• Flood risk including surface water run-off
  • Foul water disposal
  • Traffic impact; and
  • Landscape impact and coalescence (i.e. merging Carterton with Brize Norton)

6.108 These issues are addressed below. Reference should also be made to the updated Sustainability Appraisal (SA) and site assessment matrix (available separately).

Noise

6.109 Concern has been expressed from local people that future occupants of the proposed development would be adversely affected by aircraft noise from RAF Brize Norton (both in-flight and during engine testing on the ground). Whilst it is fully accepted that noise is an important material consideration for the site given the proximity of the airbase, there is no technical evidence to suggest that the noise issue is significant enough to prevent development from coming forward.

6.110 Two independent reports prepared in 2012 and 2013 by consultants on behalf of the MOD both demonstrate that whilst noise is a consideration, based on typical operational arrangements, the proposed site at East Carterton is not adversely affected by noise to such a degree that new housing development in this location would be inappropriate.

6.111 These findings are supported in a more recent noise report published in January 2014 which identifies a series of noise contours around RAF Brize Norton ranging from 72 decibels to 63 decibels. Notably, the proposed site falls outside the lowest of these noise contours.

Light Pollution

6.112 A large number of respondents have objected to the proposal on the basis that future occupants would be adversely affected by light pollution from RAF Brize Norton. Importantly however no technical evidence has been supplied to support this opinion. As part of their application submission, Bloor Homes has commissioned a technical study which demonstrates that the site will not be adversely affected by light pollution from existing sources. The Council's Environmental Health Officer has also raised no objection in this regard.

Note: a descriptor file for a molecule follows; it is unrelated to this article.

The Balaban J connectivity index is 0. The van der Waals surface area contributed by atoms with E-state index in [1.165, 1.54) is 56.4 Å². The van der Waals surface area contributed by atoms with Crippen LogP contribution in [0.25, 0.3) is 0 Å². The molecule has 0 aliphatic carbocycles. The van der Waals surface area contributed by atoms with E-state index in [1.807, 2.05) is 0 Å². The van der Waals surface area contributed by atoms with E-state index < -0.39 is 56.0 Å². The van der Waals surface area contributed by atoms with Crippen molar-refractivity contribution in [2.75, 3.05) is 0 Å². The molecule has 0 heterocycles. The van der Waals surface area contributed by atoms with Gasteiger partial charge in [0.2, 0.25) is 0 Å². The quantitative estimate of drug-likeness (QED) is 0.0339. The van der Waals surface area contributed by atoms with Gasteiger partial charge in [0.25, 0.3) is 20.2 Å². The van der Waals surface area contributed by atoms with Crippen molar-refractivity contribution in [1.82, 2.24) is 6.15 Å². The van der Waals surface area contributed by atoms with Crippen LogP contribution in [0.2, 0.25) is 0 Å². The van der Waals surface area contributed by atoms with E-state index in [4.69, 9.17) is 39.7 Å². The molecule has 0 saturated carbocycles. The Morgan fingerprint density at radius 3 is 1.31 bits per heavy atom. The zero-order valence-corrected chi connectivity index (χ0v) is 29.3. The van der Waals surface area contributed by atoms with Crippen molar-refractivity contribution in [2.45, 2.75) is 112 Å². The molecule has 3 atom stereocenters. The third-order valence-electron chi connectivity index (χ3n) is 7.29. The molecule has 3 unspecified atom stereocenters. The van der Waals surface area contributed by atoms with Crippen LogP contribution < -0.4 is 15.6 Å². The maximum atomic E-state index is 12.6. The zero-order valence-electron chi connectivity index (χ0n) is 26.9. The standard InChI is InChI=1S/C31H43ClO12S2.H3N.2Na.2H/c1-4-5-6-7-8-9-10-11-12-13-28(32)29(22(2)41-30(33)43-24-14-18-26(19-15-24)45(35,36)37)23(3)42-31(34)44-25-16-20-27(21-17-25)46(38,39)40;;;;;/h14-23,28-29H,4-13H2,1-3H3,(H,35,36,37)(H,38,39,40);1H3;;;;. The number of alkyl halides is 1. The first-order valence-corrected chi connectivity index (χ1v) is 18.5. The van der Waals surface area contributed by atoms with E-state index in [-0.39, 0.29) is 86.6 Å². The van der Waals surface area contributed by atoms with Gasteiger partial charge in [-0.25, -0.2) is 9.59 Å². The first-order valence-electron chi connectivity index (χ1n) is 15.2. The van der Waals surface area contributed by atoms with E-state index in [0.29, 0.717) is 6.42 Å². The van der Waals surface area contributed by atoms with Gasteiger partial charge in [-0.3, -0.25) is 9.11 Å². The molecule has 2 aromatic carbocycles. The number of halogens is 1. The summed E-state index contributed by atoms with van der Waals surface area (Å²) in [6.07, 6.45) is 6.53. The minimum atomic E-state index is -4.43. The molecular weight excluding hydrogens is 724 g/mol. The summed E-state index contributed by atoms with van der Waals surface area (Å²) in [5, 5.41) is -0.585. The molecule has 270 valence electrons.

Air Pollution

6.113 A large number of respondents have objected on the basis that residents of the proposed development at East Carterton would be adversely affected by air pollution in the form of aviation fuel linked to activities at RAF Brize Norton. The views of the Council's Environmental Health Officer have been sought and he has raised no concerns in this regard. Importantly there is no empirical evidence to suggest the site or the surrounding area suffer from poor air quality.

Flood Risk including surface-water run-off

6.114 Although the site falls entirely within Flood Zone 1 (low risk) objections have been raised on the basis that development could exacerbate flood risk in Brize Norton and Bampton through increased surface water run-off. Officers fully acknowledge that this is a very important issue that must be properly addressed in any development proposal.

6.115 Importantly the developer is proposing to address the issue of surface water run-off through sustainable drainage which will help to reduce the rate of run-off below that which currently occurs on the site. The Environment Agency is supportive of the proposed surface water drainage arrangements.

Foul Water Disposal

6.116 Concerns have also been expressed that waste water from the proposed development will put the existing pumping station at Brize Norton under increased pressure when it already struggles to cope at certain times.

6.117 The developer is fully aware of this issue and has been in discussions with Thames Water. As a result of those discussions, the developer is proposing to dispose of foul water directly to Carterton sewage treatment works and will fund the necessary improvements to achieve this. The pumping station at Brize Norton will therefore be unaffected by the development.